Scammers Are Getting Better at Hacking Your Smartphone

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Even if smartphone users avoid clicking on booby-trapped spam e-mails and downloading apps from rogue locations, they're not entirely in the clear.

This post comes from Bob Sullivan at partner site

As smartphone viruses creep closer to U.S. shores, malicious programmers behind them have become more ingenious, according to a report by computer security firm McAfee. Predictably, it’s all about the money — that is, hackers are learning how to turn your smartphone into cash for them.

One year ago, state-of-the-art smartphone viruses tricked the gadgets into dialing pricey international phone numbers or sending premium texts routed through accounts controlled by hackers, not unlike old-fashioned 1-900 toll call scams. But a new crop of sophisticated mobile phone viruses is worming its way into consumers’ handset software and enabling criminals to send themselves cash directly without a phone ever leaving your pocket.

“The type of threat is really evolving,” said Adam Wosotowsky, a threat researcher for McAfee Labs who helped prepare the McAfee Threats Report. For example, a new crop of mobile viruses intercept two-factor authentication codes sent as text messages by banks, cracking a system that has long been considered safe. Some phone viruses are smart enough to collect passwords and launch mobile bank apps, the report says.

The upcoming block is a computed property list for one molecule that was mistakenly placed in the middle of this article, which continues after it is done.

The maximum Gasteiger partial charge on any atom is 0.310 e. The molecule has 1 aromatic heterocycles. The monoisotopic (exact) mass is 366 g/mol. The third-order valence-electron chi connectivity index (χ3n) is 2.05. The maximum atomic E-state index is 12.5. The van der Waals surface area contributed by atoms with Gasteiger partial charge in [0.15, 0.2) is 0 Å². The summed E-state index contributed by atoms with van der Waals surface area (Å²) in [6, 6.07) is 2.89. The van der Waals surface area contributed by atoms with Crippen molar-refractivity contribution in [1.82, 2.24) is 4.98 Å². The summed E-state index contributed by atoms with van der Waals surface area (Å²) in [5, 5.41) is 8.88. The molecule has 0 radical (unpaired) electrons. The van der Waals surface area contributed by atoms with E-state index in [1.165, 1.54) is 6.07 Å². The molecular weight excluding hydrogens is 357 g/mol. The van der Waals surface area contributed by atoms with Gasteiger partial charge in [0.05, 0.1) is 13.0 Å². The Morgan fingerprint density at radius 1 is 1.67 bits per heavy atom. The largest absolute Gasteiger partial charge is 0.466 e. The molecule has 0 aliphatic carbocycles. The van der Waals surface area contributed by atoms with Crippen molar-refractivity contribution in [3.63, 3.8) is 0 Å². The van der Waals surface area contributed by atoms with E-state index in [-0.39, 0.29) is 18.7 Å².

Researchers are also discovering much more sophisticated infection ploys from mobile virus writers, Wosotowsky said. Rather than shoehorning malicious code into existing apps, some are even writing mobile malware from scratch. In one instance, McAfee found an online dating app that was completely fake, and designed only to infect a user’s phone.

“Even if the apps don’t really work, most users don’t bother uninstalling apps after they go on a download binge, so it works (for the virus writer),” he said.

‘This is a robbery!’

The McAfee report also found an explosion of “ransomware” viruses, both on PCs and mobile phones. With ransomware, a computer criminal infects a user’s gadget and makes it lock up, then demands the user pay $50 or $100 for software that allegedly cleans the infection. Often, users who pay up find their machines are still infected. McAfee said it found 320,000 different ransomware programs last quarter, double the amount from last year. That must mean ransomware is working for criminals; warnings issued by Scotland Yard, the FBI and other international agencies also show the extent of the ransomware problem.

The Android platform remains the most attractive target for mobile phone hackers, Wosotowsky said. The firm uncovered more than 17,000 Android viruses in the second quarter of this year, and expects 2013 to bring twice as many such viruses as 2012.

Google’s Android platform is more “open” than Apple’s iPhone: Android users can download and install new apps from anywhere, while iPhone users must use Apple’s App Store, making Android a better platform for hackers. The target is bigger, too. Worldwide, Android’s new shipment market share is now 80 percent, compared with iPhone’s 13 percent, according to IDC.